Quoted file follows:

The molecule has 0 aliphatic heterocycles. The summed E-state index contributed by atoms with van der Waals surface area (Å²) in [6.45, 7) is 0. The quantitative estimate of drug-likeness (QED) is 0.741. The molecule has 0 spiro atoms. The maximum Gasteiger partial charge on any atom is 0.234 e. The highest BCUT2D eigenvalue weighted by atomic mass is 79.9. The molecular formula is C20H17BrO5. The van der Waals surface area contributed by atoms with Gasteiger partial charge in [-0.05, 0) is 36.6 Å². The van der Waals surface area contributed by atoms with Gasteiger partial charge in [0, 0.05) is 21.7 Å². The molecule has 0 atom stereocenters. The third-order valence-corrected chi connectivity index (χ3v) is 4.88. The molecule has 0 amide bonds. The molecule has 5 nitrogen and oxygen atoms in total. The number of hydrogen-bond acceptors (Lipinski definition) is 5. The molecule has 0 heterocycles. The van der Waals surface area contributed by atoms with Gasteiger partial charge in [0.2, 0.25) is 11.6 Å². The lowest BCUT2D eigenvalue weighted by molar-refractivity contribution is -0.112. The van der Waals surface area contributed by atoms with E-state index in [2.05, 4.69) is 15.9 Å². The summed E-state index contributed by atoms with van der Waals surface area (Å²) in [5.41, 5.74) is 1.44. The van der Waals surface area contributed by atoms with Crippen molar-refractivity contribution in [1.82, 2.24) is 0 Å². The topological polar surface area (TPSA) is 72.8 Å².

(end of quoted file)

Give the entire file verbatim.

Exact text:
The molecule has 0 aliphatic heterocycles. The summed E-state index contributed by atoms with van der Waals surface area (Å²) in [6.45, 7) is 0. The quantitative estimate of drug-likeness (QED) is 0.741. The molecule has 0 spiro atoms. The maximum Gasteiger partial charge on any atom is 0.234 e. The highest BCUT2D eigenvalue weighted by atomic mass is 79.9. The molecular formula is C20H17BrO5. The van der Waals surface area contributed by atoms with Gasteiger partial charge in [-0.05, 0) is 36.6 Å². The van der Waals surface area contributed by atoms with Gasteiger partial charge in [0, 0.05) is 21.7 Å². The molecule has 0 atom stereocenters. The third-order valence-corrected chi connectivity index (χ3v) is 4.88. The molecule has 0 amide bonds. The molecule has 5 nitrogen and oxygen atoms in total. The number of hydrogen-bond acceptors (Lipinski definition) is 5. The molecule has 0 heterocycles. The van der Waals surface area contributed by atoms with Gasteiger partial charge in [0.2, 0.25) is 11.6 Å². The lowest BCUT2D eigenvalue weighted by molar-refractivity contribution is -0.112. The van der Waals surface area contributed by atoms with E-state index in [2.05, 4.69) is 15.9 Å². The summed E-state index contributed by atoms with van der Waals surface area (Å²) in [5.41, 5.74) is 1.44. The van der Waals surface area contributed by atoms with Crippen molar-refractivity contribution in [1.82, 2.24) is 0 Å². The topological polar surface area (TPSA) is 72.8 Å².